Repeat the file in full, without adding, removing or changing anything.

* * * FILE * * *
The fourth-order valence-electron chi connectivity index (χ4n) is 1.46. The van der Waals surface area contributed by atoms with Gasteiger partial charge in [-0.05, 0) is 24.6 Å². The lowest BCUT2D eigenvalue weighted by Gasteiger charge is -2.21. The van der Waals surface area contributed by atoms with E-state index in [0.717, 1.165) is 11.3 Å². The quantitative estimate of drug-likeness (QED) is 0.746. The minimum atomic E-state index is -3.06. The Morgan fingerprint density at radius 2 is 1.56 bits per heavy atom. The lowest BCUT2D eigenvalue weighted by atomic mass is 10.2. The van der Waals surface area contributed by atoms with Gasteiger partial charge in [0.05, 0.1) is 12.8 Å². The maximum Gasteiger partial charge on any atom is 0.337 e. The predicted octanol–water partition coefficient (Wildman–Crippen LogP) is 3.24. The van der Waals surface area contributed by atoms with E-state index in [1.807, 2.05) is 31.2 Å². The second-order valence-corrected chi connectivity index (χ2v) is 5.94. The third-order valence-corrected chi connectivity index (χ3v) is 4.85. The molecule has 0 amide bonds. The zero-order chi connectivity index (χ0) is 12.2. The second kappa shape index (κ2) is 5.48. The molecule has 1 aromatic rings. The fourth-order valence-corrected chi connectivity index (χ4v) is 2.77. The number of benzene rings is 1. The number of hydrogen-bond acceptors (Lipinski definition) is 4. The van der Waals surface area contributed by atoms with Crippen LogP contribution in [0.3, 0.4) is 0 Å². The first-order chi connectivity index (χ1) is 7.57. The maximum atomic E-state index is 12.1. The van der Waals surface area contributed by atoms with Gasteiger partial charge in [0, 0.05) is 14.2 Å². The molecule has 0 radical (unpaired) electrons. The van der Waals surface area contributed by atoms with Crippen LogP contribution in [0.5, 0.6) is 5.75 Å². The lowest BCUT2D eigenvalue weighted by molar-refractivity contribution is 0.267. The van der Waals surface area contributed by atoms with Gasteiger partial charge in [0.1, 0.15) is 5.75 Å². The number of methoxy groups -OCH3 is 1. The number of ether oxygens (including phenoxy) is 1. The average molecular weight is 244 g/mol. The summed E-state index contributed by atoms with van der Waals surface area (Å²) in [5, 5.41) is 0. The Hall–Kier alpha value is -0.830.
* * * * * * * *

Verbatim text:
The fourth-order valence-electron chi connectivity index (χ4n) is 1.46. The van der Waals surface area contributed by atoms with Gasteiger partial charge in [-0.05, 0) is 24.6 Å². The lowest BCUT2D eigenvalue weighted by Gasteiger charge is -2.21. The van der Waals surface area contributed by atoms with E-state index in [0.717, 1.165) is 11.3 Å². The quantitative estimate of drug-likeness (QED) is 0.746. The minimum atomic E-state index is -3.06. The Morgan fingerprint density at radius 2 is 1.56 bits per heavy atom. The lowest BCUT2D eigenvalue weighted by atomic mass is 10.2. The van der Waals surface area contributed by atoms with Gasteiger partial charge in [0.05, 0.1) is 12.8 Å². The maximum Gasteiger partial charge on any atom is 0.337 e. The predicted octanol–water partition coefficient (Wildman–Crippen LogP) is 3.24. The van der Waals surface area contributed by atoms with E-state index in [1.807, 2.05) is 31.2 Å². The second-order valence-corrected chi connectivity index (χ2v) is 5.94. The third-order valence-corrected chi connectivity index (χ3v) is 4.85. The molecule has 0 amide bonds. The zero-order chi connectivity index (χ0) is 12.2. The second kappa shape index (κ2) is 5.48. The molecule has 1 aromatic rings. The fourth-order valence-corrected chi connectivity index (χ4v) is 2.77. The number of benzene rings is 1. The number of hydrogen-bond acceptors (Lipinski definition) is 4. The van der Waals surface area contributed by atoms with Crippen LogP contribution in [0.3, 0.4) is 0 Å². The first-order chi connectivity index (χ1) is 7.57. The maximum atomic E-state index is 12.1. The van der Waals surface area contributed by atoms with Gasteiger partial charge in [0, 0.05) is 14.2 Å². The molecule has 0 radical (unpaired) electrons. The van der Waals surface area contributed by atoms with Crippen LogP contribution in [0.5, 0.6) is 5.75 Å². The lowest BCUT2D eigenvalue weighted by molar-refractivity contribution is 0.267. The van der Waals surface area contributed by atoms with Gasteiger partial charge in [0.1, 0.15) is 5.75 Å². The number of methoxy groups -OCH3 is 1. The number of ether oxygens (including phenoxy) is 1. The average molecular weight is 244 g/mol. The summed E-state index contributed by atoms with van der Waals surface area (Å²) in [5, 5.41) is 0. The Hall–Kier alpha value is -0.830.